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State v. Mowel

New Jersey Supreme Court


Decided: January 31, 1936.

STATE OF NEW JERSEY, PHILIP REEVES, A POLICE OFFICER OF THE TOWN OF BLOOMFIELD, (PROSECUTOR), DEFENDANT-RESPONDENT,
v.
CHRISTOPHER MOWEL (DEFENDANT), PROSECUTOR-APPELLANT

On appeal from a judgment of the Supreme Court, whose opinion, written by the Chief Justice, is printed in 13 N.J. Mis. R. 302; 178 A. 94.

For the appellant, Sam Weiss.

For the respondent, William A. Wachenfeld, prosecutor of the pleas (C. William Caruso, assistant prosecutor, on the brief).

[116 NJL Page 354]

PER CURIAM.

We affirm the judgment of the Supreme Court for the reasons stated in the opinion filed therein, except that we find it unnecessary to determine whether the learned trial judge of the Essex County Court of Special Sessions, erred in admitting in evidence over objection of counsel for the appellant, a typewritten card or ticket of the motor vehicle department, entitled "Magistrate's Report of cases tried under the Motor Vehicle and Traffic acts," and also a certificate of the commissioner of motor vehicles, as proof of a prior conviction of the appellant of the offense of operating a motor vehicle while under the influence of intoxicating liquor.

Section 14, subdivision 3 of the Motor Vehicle act, Pamph. L. 1921, ch. 208, as amended by chapter 171, Pamph. L. 1931 (at p. 368), provides that:

"* * * Any person who shall violate this provision, having been convicted of a previous violation thereof, shall be imprisoned for a term of three months, and shall forfeit his right to thereafter operate a motor vehicle over the highways of this state * * *.

"Any person who has been, in fact, convicted of a previous violation of this section, need not be charged as a second offender in the complaint made against him in order to render him liable to the punishment imposed by this section upon a second offender."

We do not consider that proof of appellant's conviction of a previous violation of the act was an essential requirement to prove his guilt of the charge for which he was being tried. It was not necessary under the statute to charge it and, therefore, not necessary to prove it. As was said by Mr. Justice Perskie, speaking for the Supreme Court in the recent case of State v. Rowe, 116 N.J.L. 48, "the former conviction had nothing whatever to do with the guilt or innocence of the prosecutor on the instant charge. Nor was he tried on the former charge. The former conviction was relevant, in so far as the law made it so, on the question of punishment only."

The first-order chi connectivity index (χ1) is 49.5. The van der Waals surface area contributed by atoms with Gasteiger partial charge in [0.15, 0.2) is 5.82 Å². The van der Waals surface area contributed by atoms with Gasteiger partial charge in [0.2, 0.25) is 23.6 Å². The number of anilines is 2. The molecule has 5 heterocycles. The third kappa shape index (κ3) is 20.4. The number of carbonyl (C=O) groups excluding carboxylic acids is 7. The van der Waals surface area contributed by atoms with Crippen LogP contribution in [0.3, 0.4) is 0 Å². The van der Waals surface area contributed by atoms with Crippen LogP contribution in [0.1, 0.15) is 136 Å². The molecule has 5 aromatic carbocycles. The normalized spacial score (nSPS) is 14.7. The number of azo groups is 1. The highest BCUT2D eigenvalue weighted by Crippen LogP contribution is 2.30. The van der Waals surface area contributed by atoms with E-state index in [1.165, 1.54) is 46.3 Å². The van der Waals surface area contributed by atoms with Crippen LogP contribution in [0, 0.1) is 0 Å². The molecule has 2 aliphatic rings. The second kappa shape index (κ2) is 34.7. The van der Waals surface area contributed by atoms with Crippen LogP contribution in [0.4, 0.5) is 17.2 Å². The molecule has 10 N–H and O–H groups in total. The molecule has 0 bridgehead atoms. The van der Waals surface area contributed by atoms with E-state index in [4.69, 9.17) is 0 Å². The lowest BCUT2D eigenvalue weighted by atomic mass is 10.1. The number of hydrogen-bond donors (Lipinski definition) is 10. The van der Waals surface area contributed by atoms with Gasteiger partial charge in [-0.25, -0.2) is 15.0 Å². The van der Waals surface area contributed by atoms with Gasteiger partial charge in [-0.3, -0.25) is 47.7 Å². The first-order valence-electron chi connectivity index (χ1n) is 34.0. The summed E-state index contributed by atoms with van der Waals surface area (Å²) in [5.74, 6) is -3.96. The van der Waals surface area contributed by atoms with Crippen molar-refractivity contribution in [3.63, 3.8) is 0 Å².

The reasons for reversal filed in the Supreme Court and the grounds of appeal filed in this court challenge only the legality of the conviction of appellant. They do not question the propriety of the trial court imposing a sentence on the appellant as a second offender.

There was included in the return to the writ of certiorari, which was before the Supreme Court, and is before this court, the record of the conviction of the appellant in the Recorder's Court, and it recited the fact that the appellant had pleaded guilty to having been convicted of a previous violation of the subdivision, section and act in question. This record was not challenged. The appellant did not deny his previous conviction, in fact did not even testify in the Special Sessions Court nor was any testimony offered in his behalf.

We find no error in the judgment of the Supreme Court affirming the conviction of the appellant in the court below.

For affirmance -- THE CHANCELLOR, LLOYD, CASE, DONGES, PERSKIE, HETFIELD, DEAR, WELLS, WOLFSKEIL, RAFFERTY, JJ. 10.

For reversal -- HEHER, J. 1.

19360131


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